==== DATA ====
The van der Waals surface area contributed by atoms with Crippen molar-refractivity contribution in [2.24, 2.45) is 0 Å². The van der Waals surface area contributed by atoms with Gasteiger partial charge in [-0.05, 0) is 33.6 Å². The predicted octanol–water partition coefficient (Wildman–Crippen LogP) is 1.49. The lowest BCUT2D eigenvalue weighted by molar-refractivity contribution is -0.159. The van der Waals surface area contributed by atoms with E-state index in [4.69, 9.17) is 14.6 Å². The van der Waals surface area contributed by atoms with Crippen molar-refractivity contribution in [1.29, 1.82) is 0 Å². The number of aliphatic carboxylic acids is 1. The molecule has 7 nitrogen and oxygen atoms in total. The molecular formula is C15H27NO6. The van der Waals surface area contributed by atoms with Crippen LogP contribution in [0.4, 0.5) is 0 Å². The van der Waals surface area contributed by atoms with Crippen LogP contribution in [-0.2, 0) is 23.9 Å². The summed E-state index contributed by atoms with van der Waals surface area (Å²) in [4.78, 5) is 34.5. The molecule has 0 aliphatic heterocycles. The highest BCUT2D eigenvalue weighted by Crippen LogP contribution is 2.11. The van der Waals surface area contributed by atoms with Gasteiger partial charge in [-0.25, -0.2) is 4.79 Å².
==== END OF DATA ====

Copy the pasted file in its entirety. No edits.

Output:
The van der Waals surface area contributed by atoms with Crippen molar-refractivity contribution in [2.24, 2.45) is 0 Å². The van der Waals surface area contributed by atoms with Gasteiger partial charge in [-0.05, 0) is 33.6 Å². The predicted octanol–water partition coefficient (Wildman–Crippen LogP) is 1.49. The lowest BCUT2D eigenvalue weighted by molar-refractivity contribution is -0.159. The van der Waals surface area contributed by atoms with E-state index in [4.69, 9.17) is 14.6 Å². The van der Waals surface area contributed by atoms with Crippen molar-refractivity contribution in [1.29, 1.82) is 0 Å². The number of aliphatic carboxylic acids is 1. The molecule has 7 nitrogen and oxygen atoms in total. The molecular formula is C15H27NO6. The van der Waals surface area contributed by atoms with Crippen LogP contribution in [0.4, 0.5) is 0 Å². The van der Waals surface area contributed by atoms with Crippen LogP contribution in [-0.2, 0) is 23.9 Å². The summed E-state index contributed by atoms with van der Waals surface area (Å²) in [4.78, 5) is 34.5. The molecule has 0 aliphatic heterocycles. The highest BCUT2D eigenvalue weighted by Crippen LogP contribution is 2.11. The van der Waals surface area contributed by atoms with Gasteiger partial charge in [-0.25, -0.2) is 4.79 Å².